ROSENBERG: They were furious, they thought Comey cost Hillary Clinton the election. However, when Trump fired country because he wouldn't pledge loyalty, because he was pushing forward with the Russia investigation, I think Trump is leaving out the inconvenient fact that there was a reason that he fired him, an apparent reason he fired Comey, and that enraged Democrats as well.

BOLDUAN: Context, though, context.

So, from you know, as we look at it, from the Trump Organization, to the Trump campaign to the Trump Foundation, everything is under investigation, everything is under investigation right now, basically that the president has touched. What does this look like in 2019, do you think?

ROSENBERG: You know, it's -- there's only so much you can -- I was talking about -- I'll let him remain nameless but a prominent slightly alt-right figure. He said, all this stuff with Russia, the corruption stuff, there's too much there, it doesn't look like a witch hunt anymore.

I thought that was pretty big, considering the guy I was speaking with. The question is how big do those flames get in 2019, do they engulf the president, do they engulf members of his family?

BOLDUAN: Do you think there's one person, one figure in this, from Michael Cohen who said he would Cooperate, Michael Flynn who didn't get his sentence, who the special counsel has said he's been cooperative, or even Maria Butina, is there one figure who will be the most central in this?

ROSENBERG: I mean, it depends. I think that, obviously, if you're the president, the person who you were closest to in business was Michael Cohen. If there's wrongdoing, he's the one who's going to the most. But who dealt with what is a huge question for all of us. This Mueller probe, there's a lot going on that we don't know.

BOLDUAN: We sure don't. Let's see what happens in 2019. Thanks for coming in, Matthew. Thanks for coming in.

ROSENBERG: Merry Christmas.

BOLDUAN: Still ahead for us, the death toll in Indonesia continues to rise, it's really unbelievable over there, along with fears that another tsunami could come along at any time. We're going to get the latest from the region.

First, though, a Christmas message from a U.S. soldier I met last week in Afghanistan.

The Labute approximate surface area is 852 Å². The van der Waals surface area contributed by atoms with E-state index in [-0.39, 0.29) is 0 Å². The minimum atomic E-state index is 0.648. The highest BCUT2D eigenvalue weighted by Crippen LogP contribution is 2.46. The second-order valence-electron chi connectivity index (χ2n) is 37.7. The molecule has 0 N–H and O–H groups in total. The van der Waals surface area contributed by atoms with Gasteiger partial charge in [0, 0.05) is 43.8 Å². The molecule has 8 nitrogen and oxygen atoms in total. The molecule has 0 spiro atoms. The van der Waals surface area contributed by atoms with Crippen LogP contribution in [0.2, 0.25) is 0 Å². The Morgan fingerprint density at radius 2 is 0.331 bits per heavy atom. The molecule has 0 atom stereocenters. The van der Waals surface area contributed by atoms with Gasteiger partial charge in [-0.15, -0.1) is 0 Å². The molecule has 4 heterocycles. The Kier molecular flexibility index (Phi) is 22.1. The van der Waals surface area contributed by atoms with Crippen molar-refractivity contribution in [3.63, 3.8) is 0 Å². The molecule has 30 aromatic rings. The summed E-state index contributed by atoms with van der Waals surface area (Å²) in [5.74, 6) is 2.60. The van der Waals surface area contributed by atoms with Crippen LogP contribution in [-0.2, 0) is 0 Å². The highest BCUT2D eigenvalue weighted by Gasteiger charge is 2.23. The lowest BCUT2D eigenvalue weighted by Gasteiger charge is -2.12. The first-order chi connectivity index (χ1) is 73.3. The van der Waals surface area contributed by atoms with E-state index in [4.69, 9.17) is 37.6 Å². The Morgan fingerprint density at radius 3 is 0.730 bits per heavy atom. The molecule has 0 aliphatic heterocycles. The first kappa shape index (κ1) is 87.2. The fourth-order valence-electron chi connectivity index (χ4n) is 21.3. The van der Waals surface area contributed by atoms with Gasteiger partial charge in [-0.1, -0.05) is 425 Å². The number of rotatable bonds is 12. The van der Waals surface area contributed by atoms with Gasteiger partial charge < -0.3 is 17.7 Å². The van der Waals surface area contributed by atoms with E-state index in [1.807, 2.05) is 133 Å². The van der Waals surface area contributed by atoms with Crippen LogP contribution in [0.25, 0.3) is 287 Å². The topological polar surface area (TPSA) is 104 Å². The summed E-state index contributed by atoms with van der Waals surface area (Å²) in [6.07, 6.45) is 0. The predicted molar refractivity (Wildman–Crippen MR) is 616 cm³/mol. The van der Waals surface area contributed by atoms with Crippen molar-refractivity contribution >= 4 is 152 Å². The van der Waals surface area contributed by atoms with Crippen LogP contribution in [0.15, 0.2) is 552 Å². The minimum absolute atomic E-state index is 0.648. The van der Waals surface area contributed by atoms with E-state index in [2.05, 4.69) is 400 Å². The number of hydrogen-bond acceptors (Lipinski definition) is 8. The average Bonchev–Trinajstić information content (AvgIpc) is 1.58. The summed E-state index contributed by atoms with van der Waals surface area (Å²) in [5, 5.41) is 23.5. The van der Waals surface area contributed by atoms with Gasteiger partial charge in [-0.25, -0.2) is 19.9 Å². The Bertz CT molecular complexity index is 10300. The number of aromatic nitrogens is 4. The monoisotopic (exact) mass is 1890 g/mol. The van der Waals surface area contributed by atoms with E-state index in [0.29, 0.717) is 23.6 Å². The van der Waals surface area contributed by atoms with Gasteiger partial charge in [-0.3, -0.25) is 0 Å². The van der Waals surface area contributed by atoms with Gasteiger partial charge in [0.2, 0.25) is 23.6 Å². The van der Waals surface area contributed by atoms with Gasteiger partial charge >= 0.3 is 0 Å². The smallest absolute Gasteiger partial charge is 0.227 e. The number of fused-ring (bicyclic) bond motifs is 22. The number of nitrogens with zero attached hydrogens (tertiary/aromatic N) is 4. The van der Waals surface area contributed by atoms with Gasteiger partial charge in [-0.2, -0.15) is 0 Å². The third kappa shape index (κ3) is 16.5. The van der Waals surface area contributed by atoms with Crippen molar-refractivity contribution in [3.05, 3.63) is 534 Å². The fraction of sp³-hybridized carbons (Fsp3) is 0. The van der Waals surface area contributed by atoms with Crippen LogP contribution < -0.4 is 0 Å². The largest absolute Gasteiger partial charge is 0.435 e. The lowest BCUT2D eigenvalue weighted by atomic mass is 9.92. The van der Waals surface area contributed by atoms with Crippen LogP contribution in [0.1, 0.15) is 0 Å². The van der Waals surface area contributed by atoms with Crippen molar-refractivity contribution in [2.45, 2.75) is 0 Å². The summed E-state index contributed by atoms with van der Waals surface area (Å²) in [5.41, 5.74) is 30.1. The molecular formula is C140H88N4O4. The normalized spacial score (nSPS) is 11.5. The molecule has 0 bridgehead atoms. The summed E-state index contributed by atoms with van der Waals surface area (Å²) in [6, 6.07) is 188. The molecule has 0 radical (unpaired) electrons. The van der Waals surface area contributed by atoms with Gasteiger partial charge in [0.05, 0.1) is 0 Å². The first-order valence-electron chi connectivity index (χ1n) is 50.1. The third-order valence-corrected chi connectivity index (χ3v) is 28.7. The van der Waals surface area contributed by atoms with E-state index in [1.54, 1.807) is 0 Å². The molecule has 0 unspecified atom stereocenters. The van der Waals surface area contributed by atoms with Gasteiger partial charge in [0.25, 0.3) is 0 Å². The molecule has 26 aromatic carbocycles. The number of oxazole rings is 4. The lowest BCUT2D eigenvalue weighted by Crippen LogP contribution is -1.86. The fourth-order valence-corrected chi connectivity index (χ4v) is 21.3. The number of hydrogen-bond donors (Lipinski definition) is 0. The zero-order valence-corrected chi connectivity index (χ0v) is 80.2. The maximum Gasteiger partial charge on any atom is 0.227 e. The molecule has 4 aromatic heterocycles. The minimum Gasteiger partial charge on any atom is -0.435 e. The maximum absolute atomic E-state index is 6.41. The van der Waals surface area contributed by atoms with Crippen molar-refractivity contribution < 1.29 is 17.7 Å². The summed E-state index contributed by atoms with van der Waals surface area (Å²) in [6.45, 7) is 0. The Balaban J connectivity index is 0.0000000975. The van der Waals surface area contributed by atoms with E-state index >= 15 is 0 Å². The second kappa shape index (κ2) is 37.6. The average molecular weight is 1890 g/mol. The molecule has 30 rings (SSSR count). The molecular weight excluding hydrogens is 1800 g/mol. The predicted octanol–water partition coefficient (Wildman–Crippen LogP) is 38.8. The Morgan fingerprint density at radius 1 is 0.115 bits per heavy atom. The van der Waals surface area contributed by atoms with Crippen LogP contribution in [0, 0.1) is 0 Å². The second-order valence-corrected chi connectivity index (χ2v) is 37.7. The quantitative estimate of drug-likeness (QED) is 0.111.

[11:40:01] Here is Colonel Keith Benedict.

(BEGIN VIDEO CLIP) COL. KEITH BENEDICT: I would just like to say merry Christmas to my parents in Arizona and to my wife and kids in Pennsylvania. Wish I could be there with you. Your support means everything from the American people. We continue to feel it here even this far away, and we cherish it. We're here to serve and do our best.

(END VIDEO CLIP)

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BOLDUAN: Indonesians are trying to recover from a deadly tsunami, but also facing the threat of new disasters on the way. The death toll there is now 429 people, nearly 1,500 injured.

[11:45:03] Those numbers are expected to rise. And officials are warning people that the threat of more deadly waves is very real.

CNN's Ivan Watson has more.

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IVAN WATSON, CNN SENIOR INTERNATIONAL CORRESPONDENT: Kate, since Saturday's deadly tsunami, the death toll, the number of people injured, the number of people missing, just continues to rise. Among the victims of this tsunami, the wife of the lead singer of the Indonesian pop band Seventeen, their concert was tragically cut short Saturday night when the tsunami struck. All of the bad members aside from the lead singer were killed. He announced on Tuesday his wife was killed as well.

CNN journalists caught up with some of the search and rescue teams that included a K9 sniffer dogs. Unfortunately, in the event of this team, we were informed that they had found along a nearby stretch of beach, the bodies of three adults and another toddler. So, this holiday season just so devastating for so many people in Indonesia.

A survivor tells CNN that more needs to be done for advanced warning in the event of these types of disaster.

BAPU SUWARNA, SURVIVED TSUNAMI (through translator): An early warning system is so important. It took only seconds, not minutes, after hearing the thunder sounds and then the waves hit us. From the bottom of my heart I sincerely request that the government set up an early warning system so the people can anticipate an incoming tsunami.